The Summer Holiday Reads

Summer Holiday Reads

Entering another world…

I do not know about you but, I do not read enough. Unlike my mother who can quite literally read a book a day, I never find myself with my head stuck in a book, my mind a million miles away reading someone else’s fantasy world. I can spend hours on Youtube and Netflix but reading is just not something I jump into. But then, I went on holiday. Four hours from home, in beautiful Gran Canaria (see the photo diary here!), you did not catch Georgia or me without a book or our iPads in our hands, reading our latest adventure.

It was wonderful, I managed to get through four (and a half!) books on our trip and the stories and characters just needed to be shared with you too. I do not particularly have any favourite authors or a favourite genre, I simply just went through the Kindle Bookstore on Amazon and bought the books whose synopsis caught my attention but felt that they would be worth sharing too if you are off on a little relaxing break or you simply read all the time. Regardless, these were my Holiday reads.

Cults, teenage humour, the ‘situation’ between a mother and her daughter-in-law and grief, the following books shared and explored it all. I have come to release my favourite books are those that can make me laugh or those that have a little mystery, something that keeps me eagerly following along (anyone else here loved Gone Girl?!) as I turn through every page. Something, that even when I’d left the beach or the pool, I needed to keep going through to find out what is going on, how the story develops. And if you like that too, I could not recommend the following books.

Summer Holiday Reads

The Growing Pains of Adrain Mole

“In this second instalment of teenager Adrian Mole’s diaries, the Mole family is in crisis and the country is beating the drum of war.”


I could not tell you how many times I have read the very first Adrain Mole book. It was a favourite throughout my childhood, my teenage years and now, my adulthood. It is incredibly funny, incredibly witty and whether we like to admit it or not, we have related to Mr. Mole at some point in our lives. Despite my love for the first instalment, I soon realised that I had never finished reading Adrain Mole’s story so I decided to purchase the following book for a bit of light reading.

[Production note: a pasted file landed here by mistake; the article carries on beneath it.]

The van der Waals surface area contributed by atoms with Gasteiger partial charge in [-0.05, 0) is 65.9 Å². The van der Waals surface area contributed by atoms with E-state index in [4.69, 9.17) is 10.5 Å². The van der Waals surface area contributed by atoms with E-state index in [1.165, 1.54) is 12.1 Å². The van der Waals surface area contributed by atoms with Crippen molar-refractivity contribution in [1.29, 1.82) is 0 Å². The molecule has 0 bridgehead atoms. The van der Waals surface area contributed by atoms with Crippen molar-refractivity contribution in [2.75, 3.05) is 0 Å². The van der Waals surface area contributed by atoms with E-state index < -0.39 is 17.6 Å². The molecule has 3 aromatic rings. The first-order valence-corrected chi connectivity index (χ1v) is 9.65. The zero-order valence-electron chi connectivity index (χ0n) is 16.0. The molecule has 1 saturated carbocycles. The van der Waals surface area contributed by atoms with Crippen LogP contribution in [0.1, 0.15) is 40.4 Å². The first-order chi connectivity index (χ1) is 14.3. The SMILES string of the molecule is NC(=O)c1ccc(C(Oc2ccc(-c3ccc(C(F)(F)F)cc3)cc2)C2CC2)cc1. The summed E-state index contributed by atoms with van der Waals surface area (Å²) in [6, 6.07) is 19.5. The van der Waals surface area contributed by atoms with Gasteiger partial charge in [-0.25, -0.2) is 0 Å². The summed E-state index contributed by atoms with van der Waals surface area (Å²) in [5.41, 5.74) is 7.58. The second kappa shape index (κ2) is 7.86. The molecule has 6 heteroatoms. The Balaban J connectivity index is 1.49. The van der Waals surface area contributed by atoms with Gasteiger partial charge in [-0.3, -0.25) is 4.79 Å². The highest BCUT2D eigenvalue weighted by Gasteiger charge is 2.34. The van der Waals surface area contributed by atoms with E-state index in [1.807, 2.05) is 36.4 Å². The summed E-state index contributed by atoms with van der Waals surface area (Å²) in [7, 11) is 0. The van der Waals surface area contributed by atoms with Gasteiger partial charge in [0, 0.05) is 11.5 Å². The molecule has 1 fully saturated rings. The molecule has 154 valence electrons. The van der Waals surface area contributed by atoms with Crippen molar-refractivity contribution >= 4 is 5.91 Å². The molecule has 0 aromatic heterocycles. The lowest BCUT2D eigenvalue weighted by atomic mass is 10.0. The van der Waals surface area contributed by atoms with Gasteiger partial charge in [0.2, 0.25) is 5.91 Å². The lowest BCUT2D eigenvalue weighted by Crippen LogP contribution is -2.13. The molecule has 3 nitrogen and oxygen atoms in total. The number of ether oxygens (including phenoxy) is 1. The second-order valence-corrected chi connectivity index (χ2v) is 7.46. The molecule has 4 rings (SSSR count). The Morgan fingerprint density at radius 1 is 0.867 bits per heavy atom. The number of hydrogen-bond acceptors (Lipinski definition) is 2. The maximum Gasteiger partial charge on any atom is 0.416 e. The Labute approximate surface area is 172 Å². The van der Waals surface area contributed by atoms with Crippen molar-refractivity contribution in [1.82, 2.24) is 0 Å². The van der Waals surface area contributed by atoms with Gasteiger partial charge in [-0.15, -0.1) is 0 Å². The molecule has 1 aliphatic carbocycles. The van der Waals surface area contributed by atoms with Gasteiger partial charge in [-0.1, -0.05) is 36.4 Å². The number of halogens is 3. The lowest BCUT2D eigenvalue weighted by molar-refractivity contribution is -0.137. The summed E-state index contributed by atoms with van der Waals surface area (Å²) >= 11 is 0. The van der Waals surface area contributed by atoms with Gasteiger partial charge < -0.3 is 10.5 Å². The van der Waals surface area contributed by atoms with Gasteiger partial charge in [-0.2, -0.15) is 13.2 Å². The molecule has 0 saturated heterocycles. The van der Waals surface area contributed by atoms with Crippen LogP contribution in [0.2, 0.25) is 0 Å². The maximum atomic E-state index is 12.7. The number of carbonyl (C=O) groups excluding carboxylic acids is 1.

The Growing Pains isn’t quite as funny as the first book but still captures the humour and wit that made that first book just so brilliant. You still cannot help but have the tiniest soft spot for Adrain Mole and his adventures with his on again off again parents and his love story with Pandora. Did it make me want to read the third one? Hmm, there is not an intense need to buy the next book but as predicted, the story is interesting and humorous enough to keep you page turning. It is not a sequel that beats the first story, but it was still brilliant none-the-less and filled the Adrian Mole shaped hole the first story leaves you with when you turn the last page.

See How They Lie – Sue Wallman

“Mae believes that the reason she’s lived all her life in a psychiatric hospital is because her father is a psychiatrist. Everyone says she’s lucky to be there. With its high-end facilities and 24-hour surveillance, no one could be safer. But why is she being watched too? And how come she can never leave?”